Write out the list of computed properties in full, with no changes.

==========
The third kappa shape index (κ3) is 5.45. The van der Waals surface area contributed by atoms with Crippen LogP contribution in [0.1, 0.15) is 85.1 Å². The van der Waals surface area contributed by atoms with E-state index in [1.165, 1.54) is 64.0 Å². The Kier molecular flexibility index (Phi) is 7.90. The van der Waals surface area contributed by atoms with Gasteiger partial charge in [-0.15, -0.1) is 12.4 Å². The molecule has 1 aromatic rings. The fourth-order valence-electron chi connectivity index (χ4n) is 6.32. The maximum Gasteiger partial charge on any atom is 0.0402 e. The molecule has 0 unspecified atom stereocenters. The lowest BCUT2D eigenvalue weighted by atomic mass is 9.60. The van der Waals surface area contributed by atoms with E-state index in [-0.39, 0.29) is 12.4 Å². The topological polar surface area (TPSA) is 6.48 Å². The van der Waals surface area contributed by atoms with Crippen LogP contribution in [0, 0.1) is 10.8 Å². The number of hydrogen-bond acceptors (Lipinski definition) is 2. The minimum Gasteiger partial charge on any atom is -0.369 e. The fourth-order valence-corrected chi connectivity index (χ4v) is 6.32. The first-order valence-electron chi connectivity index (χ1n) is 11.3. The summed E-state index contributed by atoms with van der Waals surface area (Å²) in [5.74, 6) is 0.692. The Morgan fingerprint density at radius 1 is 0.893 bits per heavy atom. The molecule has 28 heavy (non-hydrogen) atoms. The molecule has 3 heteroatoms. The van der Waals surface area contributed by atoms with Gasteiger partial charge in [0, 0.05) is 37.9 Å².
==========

The third kappa shape index (κ3) is 5.45. The van der Waals surface area contributed by atoms with Crippen LogP contribution in [0.1, 0.15) is 85.1 Å². The van der Waals surface area contributed by atoms with E-state index in [1.165, 1.54) is 64.0 Å². The Kier molecular flexibility index (Phi) is 7.90. The van der Waals surface area contributed by atoms with Gasteiger partial charge in [-0.15, -0.1) is 12.4 Å². The molecule has 1 aromatic rings. The fourth-order valence-electron chi connectivity index (χ4n) is 6.32. The maximum Gasteiger partial charge on any atom is 0.0402 e. The molecule has 0 unspecified atom stereocenters. The lowest BCUT2D eigenvalue weighted by atomic mass is 9.60. The van der Waals surface area contributed by atoms with E-state index in [-0.39, 0.29) is 12.4 Å². The topological polar surface area (TPSA) is 6.48 Å². The van der Waals surface area contributed by atoms with Crippen LogP contribution in [0, 0.1) is 10.8 Å². The number of hydrogen-bond acceptors (Lipinski definition) is 2. The minimum Gasteiger partial charge on any atom is -0.369 e. The fourth-order valence-corrected chi connectivity index (χ4v) is 6.32. The first-order valence-electron chi connectivity index (χ1n) is 11.3. The summed E-state index contributed by atoms with van der Waals surface area (Å²) in [5.74, 6) is 0.692. The Morgan fingerprint density at radius 1 is 0.893 bits per heavy atom. The molecule has 28 heavy (non-hydrogen) atoms. The molecule has 3 heteroatoms. The van der Waals surface area contributed by atoms with Gasteiger partial charge in [0, 0.05) is 37.9 Å².